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Discover the Jewish Practice That Wakes You Up to the Magic and Meaning of Your Life
When is the last time you remember being fully present – not worrying about the past or anxiously planning for the future – just available to soak up all the goodness of the moment?
It’s probably easier to recall the last time you arrived at work and then didn’t remember driving there. Or finishing a meal not having tasted a single bite.
Or being so preoccupied during a conversation with a friend, spouse or co-worker that you couldn’t really listen to them or remember anything they said.
If so, you’re not alone.
Today most of us regularly experience being so lost in our thoughts, distracted on our phones, and caught-up in our never-ending to-do lists that we aren’t really experiencing our lives in the present moment.
We have a tendency to think – and our culture reinforces – that doing more and achieving more is what will bring our lives into alignment with our core values and what matters most to us.
How Much Have You Missed in Your Relentless Pursuit of More?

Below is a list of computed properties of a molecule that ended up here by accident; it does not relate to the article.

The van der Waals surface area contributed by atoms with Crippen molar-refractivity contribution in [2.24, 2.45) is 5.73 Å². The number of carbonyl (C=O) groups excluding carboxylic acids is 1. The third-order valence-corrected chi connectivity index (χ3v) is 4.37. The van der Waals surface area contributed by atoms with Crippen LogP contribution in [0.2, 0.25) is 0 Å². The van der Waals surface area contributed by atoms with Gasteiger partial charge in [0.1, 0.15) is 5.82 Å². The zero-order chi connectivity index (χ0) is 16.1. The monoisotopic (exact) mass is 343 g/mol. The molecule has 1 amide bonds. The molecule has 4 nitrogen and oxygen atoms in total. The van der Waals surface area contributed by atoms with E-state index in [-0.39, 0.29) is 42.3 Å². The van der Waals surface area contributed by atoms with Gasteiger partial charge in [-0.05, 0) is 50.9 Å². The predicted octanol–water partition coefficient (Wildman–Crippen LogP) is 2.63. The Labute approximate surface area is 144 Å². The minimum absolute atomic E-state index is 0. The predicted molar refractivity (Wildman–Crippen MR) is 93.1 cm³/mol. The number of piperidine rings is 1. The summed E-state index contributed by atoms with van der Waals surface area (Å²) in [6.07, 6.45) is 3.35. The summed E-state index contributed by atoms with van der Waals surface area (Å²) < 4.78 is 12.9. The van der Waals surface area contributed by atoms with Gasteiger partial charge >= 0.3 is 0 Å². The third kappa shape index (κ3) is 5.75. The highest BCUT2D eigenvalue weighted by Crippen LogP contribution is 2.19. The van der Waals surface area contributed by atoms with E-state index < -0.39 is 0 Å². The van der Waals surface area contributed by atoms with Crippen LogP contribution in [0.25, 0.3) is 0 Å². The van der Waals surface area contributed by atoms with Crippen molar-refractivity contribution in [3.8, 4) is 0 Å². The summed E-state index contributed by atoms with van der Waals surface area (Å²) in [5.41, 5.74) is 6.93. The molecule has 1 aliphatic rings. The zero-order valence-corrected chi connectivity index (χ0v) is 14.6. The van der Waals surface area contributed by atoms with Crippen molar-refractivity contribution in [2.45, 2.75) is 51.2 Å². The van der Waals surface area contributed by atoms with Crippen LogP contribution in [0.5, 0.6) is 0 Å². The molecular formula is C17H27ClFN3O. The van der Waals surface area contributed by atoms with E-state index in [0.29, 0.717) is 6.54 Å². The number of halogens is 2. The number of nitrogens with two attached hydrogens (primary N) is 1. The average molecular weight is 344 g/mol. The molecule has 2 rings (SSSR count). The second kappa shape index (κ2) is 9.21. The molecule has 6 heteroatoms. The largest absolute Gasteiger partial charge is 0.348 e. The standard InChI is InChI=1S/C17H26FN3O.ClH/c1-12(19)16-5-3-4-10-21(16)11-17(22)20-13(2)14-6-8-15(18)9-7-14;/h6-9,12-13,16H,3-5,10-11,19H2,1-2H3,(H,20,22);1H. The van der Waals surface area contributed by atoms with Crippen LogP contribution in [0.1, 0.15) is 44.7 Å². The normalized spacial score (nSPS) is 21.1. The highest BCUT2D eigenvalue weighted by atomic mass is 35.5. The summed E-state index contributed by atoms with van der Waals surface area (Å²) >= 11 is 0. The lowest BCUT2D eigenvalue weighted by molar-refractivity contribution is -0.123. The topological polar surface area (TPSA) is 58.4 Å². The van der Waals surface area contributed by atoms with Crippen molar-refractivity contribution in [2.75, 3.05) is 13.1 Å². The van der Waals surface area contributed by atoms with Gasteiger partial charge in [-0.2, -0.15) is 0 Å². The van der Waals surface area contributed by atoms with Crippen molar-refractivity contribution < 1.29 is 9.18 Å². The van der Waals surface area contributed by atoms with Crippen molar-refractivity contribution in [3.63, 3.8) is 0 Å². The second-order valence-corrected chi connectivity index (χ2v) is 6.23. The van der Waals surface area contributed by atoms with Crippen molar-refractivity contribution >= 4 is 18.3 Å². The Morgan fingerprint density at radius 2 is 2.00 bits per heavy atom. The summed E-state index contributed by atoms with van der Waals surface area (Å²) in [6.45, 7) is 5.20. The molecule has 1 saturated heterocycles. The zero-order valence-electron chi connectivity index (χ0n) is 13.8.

Yet, what’s actually true is that in our perpetual state of busyness and distractedness we often end up missing the sacred moments and squandering the opportunities we’re given to be fully awake to the magic and meaning of our lives.
And when you multiply that pattern by days, weeks, months and years, it’s not hard to imagine that our lives can pass by without meaning or connection to the people we love, to Judaism and God—whatever form that might take, and the purpose we’re here for.
Establishing a mindfulness practice can help us wake up to what really matters.
Access a More Relaxed, Restorative Way of Being That Offers a Deeper and More Meaningful Life Experience
You Can Start with Just 5 Minutes a Day
You may already recognize that you need some support managing your stress, being more present, reinvigorating your connection to Judaism, and skillfully navigating the challenges in your life and in the world.